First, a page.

Then the genealogy turns somber.  It lists the generations of the Babylonian deportation and exile, a result of Israel sinning and breaking their covenant with God.   This period wasn’t just a painful memory to first-century Jews.  They still continued to feel the loss of their kingdom, land, and the Ark of the Covenant (God’s presence in the temple).

Then, the genealogy turns hopeful, showing that the Davidic line had NOT died out.  As “Christ” (“Anointed One”), Jesus would be a new Davidic king.  As “Jesus” (“God saves”), he would bring about the New Covenant era of forgiveness of sin.  As “Emmanuel” (“God is with us”), he would dwell among the Jews like the old Ark of the Covenant, and he would also be a blessing for the whole world.  This is what first-century Jews would have been longing for.

(Taken from Mystery of the Kingdom:  On the Gospel of Matthew and Dawn of the Messiah:  The Coming of Christ in Scripture, by Edward Sri)

Reflection by Cathy Sullivan, Applications Coordinator

Fear Not!

Go up onto a high mountain,
Zion, herald of glad tidings,
Cry out at the top of your voice,
Jerusalem, herald of good news!

Fear not to cry out
and say to the cities of Judah:
Here is your God!
Here comes with power
the Lord GOD,
who rules by his strong arm;
Here is his reward with him,
his recompense before him.

Like a shepherd he feeds his flock;
in his arms he gathers the lambs,
Carrying them in his bosom,
and leading the ewes with care.

Isaiah 40: 9-11

After reading this small passage, the line that stood out the most for me is “fear not to cry out” that the Lord is coming. This is important to me because this is a problem that I had to overcome. During the second week of classes this semester, I walked into Campus Ministry knowing that I wanted to be involved with Bible study. I would soon be asked to lead Bible study and I knew that this was important because I believed that it was my duty to spread the word of God.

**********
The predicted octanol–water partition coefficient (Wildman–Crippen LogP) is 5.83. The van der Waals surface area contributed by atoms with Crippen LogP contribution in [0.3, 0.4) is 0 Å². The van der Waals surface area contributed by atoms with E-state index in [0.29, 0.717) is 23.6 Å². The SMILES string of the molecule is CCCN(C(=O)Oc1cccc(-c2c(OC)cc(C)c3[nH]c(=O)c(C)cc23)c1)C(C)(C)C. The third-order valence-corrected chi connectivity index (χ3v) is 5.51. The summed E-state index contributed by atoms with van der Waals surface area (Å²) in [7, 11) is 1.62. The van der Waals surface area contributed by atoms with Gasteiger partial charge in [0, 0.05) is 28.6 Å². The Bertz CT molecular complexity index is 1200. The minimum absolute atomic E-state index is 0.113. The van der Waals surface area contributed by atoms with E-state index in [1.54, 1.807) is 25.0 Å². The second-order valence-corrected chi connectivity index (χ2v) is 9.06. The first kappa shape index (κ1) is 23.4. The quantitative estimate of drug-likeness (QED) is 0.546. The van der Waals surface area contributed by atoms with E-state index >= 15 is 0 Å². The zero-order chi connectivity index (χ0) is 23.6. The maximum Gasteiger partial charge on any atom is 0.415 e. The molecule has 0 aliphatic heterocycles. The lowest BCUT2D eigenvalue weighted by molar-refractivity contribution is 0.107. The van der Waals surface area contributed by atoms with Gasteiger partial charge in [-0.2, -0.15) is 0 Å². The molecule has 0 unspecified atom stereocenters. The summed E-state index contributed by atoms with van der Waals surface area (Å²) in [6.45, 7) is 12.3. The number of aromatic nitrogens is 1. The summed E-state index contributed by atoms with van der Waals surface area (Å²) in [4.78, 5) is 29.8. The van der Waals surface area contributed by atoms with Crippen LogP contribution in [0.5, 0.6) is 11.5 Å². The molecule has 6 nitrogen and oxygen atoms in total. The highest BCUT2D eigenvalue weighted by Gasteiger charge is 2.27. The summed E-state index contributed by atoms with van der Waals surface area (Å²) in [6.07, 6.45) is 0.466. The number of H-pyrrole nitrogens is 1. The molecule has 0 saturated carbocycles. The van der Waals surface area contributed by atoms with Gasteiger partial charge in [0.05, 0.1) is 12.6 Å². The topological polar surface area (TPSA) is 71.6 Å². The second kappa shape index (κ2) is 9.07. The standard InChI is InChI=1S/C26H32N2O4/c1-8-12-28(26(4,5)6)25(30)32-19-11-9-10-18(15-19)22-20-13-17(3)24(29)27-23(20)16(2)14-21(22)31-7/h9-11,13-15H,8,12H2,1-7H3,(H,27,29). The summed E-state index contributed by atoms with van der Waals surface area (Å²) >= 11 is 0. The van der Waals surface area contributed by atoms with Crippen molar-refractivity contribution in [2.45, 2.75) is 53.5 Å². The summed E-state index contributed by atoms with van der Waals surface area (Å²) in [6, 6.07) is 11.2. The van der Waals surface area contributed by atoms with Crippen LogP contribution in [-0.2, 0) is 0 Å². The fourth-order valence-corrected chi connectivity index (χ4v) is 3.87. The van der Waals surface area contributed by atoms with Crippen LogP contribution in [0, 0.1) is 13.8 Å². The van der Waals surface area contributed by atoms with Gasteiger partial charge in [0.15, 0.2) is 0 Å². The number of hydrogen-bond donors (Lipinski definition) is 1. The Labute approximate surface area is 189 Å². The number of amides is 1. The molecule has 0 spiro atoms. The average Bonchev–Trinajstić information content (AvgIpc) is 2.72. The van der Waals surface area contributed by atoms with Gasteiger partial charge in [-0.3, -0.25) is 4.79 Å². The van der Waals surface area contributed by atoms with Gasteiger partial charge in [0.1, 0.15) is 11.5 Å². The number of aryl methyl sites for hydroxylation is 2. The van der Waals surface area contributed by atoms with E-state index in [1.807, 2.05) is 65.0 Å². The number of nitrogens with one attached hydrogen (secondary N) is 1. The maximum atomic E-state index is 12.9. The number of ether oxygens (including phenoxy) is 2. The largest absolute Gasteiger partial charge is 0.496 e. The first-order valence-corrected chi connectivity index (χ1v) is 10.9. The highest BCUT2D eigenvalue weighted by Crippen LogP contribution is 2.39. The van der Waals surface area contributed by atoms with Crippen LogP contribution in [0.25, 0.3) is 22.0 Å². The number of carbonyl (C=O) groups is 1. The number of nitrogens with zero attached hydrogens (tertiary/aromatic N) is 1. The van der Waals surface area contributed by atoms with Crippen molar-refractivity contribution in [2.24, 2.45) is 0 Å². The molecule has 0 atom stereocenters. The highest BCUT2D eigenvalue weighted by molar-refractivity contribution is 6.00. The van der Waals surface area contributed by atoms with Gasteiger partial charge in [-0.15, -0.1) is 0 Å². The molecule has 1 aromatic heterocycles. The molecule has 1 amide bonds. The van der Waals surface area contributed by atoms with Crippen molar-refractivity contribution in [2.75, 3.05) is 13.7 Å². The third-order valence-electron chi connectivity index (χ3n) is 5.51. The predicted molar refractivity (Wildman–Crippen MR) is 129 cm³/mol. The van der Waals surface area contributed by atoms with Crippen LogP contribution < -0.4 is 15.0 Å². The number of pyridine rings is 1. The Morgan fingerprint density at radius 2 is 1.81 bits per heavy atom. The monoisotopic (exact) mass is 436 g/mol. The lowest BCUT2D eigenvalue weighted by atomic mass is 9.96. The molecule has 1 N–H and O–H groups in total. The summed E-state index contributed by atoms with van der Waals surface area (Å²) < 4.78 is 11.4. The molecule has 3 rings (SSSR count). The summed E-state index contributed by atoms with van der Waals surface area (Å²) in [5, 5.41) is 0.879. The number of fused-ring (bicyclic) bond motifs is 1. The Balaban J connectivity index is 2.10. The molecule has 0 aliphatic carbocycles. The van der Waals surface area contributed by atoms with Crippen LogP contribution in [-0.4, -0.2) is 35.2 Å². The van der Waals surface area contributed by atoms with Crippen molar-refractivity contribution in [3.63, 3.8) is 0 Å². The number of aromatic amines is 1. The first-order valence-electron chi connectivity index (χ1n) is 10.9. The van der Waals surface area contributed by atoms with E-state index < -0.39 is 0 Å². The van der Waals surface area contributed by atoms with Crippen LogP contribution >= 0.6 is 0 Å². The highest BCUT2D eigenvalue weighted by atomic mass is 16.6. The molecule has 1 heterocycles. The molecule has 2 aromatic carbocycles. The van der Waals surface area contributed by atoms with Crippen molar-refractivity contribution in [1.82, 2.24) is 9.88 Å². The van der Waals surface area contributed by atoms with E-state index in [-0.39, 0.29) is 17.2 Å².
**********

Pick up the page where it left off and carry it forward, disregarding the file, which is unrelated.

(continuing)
So, I walked into it with my head held high and with great expectation that the Lord would lead me through. Then, a couple of days before the first Bible study I froze up. I no longer had any confidence in myself. I began to tell myself that I mess up too much to spread the word of God; I will say something that will mess everything up, and I am useless. The night before Bible study I stayed up late reading over the material because I just wanted everything to go right.

I remember walking through the doors of Maria Hall and feeling relieved. I prayed that the Lord remove every sense of fear and anxiety and, because he is a mighty God, he came through. I am not perfect, but I serve a perfect God and I believe that he will soon return; I want to be ready on the day he comes. I have decided to stop living in fear of anything because I believe God; I believe that whatever he places before me is for me. I encourage you to do the same.

Reflection by Cenyeaa Williams, Junior Business Major